Howard Zhang is a member of MSCI’s Equity Core Research team. His areas of expertise include equity factor models, data science and machine learning. Howard holds a master’s degree in mathematics of finance from Columbia University. He is a CFA® charterholder and certified FRM.
Research and Insights
Articles by Howard Zhang
Eyeing the Crowds from Multiple Perspectives6 mins read Blog | Jul 8, 2021 |
We observed historically notable crowding across factors, industries and stocks through the first half of 2021. Examining crowding from multiple perspectives and incorporating multiple data elements provides investors a more holistic view.
Machine Learning Factors Capturing Non Linearities in Linear Factor ModelsReport | Mar 26, 2021 |
It is not etched in stone that relationships between factor exposures and returns must be linear. We found machine-learning algorithms could identify nonlinear relationships and be used to construct a factor showing significant explanatory power.
Is There a Hedge-Fund-Crowding Factor?6 mins read Blog | Mar 10, 2021 |
Hedge funds held heavy, relatively illiquid short positions in crowded stocks before the January 2021 short squeeze. We created a risk factor that added explanatory power and may provide insights into potential short squeezes and other risks.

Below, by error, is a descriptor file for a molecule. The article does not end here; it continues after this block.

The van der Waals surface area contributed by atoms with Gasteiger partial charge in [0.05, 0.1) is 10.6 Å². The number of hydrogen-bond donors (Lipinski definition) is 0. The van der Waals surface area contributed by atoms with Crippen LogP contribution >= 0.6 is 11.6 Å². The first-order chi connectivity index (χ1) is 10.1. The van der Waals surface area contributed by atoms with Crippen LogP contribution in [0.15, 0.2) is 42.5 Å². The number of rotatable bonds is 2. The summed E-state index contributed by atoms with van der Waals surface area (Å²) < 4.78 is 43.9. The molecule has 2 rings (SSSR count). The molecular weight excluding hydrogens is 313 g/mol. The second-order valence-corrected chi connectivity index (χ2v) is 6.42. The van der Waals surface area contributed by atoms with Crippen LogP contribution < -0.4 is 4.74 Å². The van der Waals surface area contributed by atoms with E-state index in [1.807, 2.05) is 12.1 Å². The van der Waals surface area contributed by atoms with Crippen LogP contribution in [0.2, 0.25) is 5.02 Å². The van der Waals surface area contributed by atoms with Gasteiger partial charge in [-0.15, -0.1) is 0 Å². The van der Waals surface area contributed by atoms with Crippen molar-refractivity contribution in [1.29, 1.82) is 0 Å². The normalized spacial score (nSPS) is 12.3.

Are (Stock) Bubbles Rising?6 mins read Blog | Feb 11, 2021 |
How does one identify or quantify a bubble? We propose a framework for assessing the “bubbliness” of stocks and portfolios, rooted in the idea that bubbles are driven by the same forces, and share characteristics with crowded trades.
Measuring Firms’ Remote-Workforce AbilitiesBlog | Jul 14, 2020 |
It’s clear that some companies were better positioned to take advantage of a remote work environment than others. We built a hypothetical “remote-operation capacity” factor to seek to measure the effect on different firms.
Peering Into Peer Selection: Quantifying Company SimilarityReport | May 15, 2019 |
Peer selection plays a central role in many aspects of finance — including valuation, financial and competitive analysis, risk and portfolio modeling and ESG scoring and alpha generation. One common method of peers identification is industry classification, such as the Global Industry Classification Standard (GICS®). Here we ask if it’s possible to identify and measure relationships between companies from a systematic analysis of various types of data, including fundamentals, news and the...